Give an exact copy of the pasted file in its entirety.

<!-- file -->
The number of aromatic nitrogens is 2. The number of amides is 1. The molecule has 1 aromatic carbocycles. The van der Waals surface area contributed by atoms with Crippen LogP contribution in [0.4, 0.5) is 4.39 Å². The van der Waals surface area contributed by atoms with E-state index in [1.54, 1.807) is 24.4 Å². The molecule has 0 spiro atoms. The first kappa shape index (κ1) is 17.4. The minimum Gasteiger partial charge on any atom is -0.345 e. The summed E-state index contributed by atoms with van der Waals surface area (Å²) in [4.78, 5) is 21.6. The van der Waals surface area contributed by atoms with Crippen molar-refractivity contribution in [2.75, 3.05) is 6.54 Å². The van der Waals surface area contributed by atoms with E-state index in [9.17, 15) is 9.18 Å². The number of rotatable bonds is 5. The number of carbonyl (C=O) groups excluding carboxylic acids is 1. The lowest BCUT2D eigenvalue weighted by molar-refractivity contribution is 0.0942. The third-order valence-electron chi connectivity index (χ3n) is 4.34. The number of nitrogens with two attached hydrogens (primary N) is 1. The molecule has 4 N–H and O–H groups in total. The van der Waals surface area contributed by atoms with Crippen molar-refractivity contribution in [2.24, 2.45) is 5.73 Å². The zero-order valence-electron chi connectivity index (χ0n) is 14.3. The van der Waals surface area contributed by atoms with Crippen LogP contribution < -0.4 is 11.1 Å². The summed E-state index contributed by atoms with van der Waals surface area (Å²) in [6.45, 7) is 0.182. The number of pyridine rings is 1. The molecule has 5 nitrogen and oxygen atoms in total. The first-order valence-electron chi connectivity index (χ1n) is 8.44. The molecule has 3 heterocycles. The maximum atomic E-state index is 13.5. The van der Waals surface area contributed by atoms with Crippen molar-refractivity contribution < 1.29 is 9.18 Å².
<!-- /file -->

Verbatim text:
The number of aromatic nitrogens is 2. The number of amides is 1. The molecule has 1 aromatic carbocycles. The van der Waals surface area contributed by atoms with Crippen LogP contribution in [0.4, 0.5) is 4.39 Å². The van der Waals surface area contributed by atoms with E-state index in [1.54, 1.807) is 24.4 Å². The molecule has 0 spiro atoms. The first kappa shape index (κ1) is 17.4. The minimum Gasteiger partial charge on any atom is -0.345 e. The summed E-state index contributed by atoms with van der Waals surface area (Å²) in [4.78, 5) is 21.6. The van der Waals surface area contributed by atoms with Crippen molar-refractivity contribution in [2.75, 3.05) is 6.54 Å². The van der Waals surface area contributed by atoms with E-state index in [9.17, 15) is 9.18 Å². The number of rotatable bonds is 5. The number of carbonyl (C=O) groups excluding carboxylic acids is 1. The lowest BCUT2D eigenvalue weighted by molar-refractivity contribution is 0.0942. The third-order valence-electron chi connectivity index (χ3n) is 4.34. The number of nitrogens with two attached hydrogens (primary N) is 1. The molecule has 4 N–H and O–H groups in total. The van der Waals surface area contributed by atoms with Crippen molar-refractivity contribution in [2.24, 2.45) is 5.73 Å². The zero-order valence-electron chi connectivity index (χ0n) is 14.3. The van der Waals surface area contributed by atoms with Crippen LogP contribution < -0.4 is 11.1 Å². The summed E-state index contributed by atoms with van der Waals surface area (Å²) in [6.45, 7) is 0.182. The number of pyridine rings is 1. The molecule has 5 nitrogen and oxygen atoms in total. The first-order valence-electron chi connectivity index (χ1n) is 8.44. The molecule has 3 heterocycles. The maximum atomic E-state index is 13.5. The van der Waals surface area contributed by atoms with Crippen molar-refractivity contribution < 1.29 is 9.18 Å².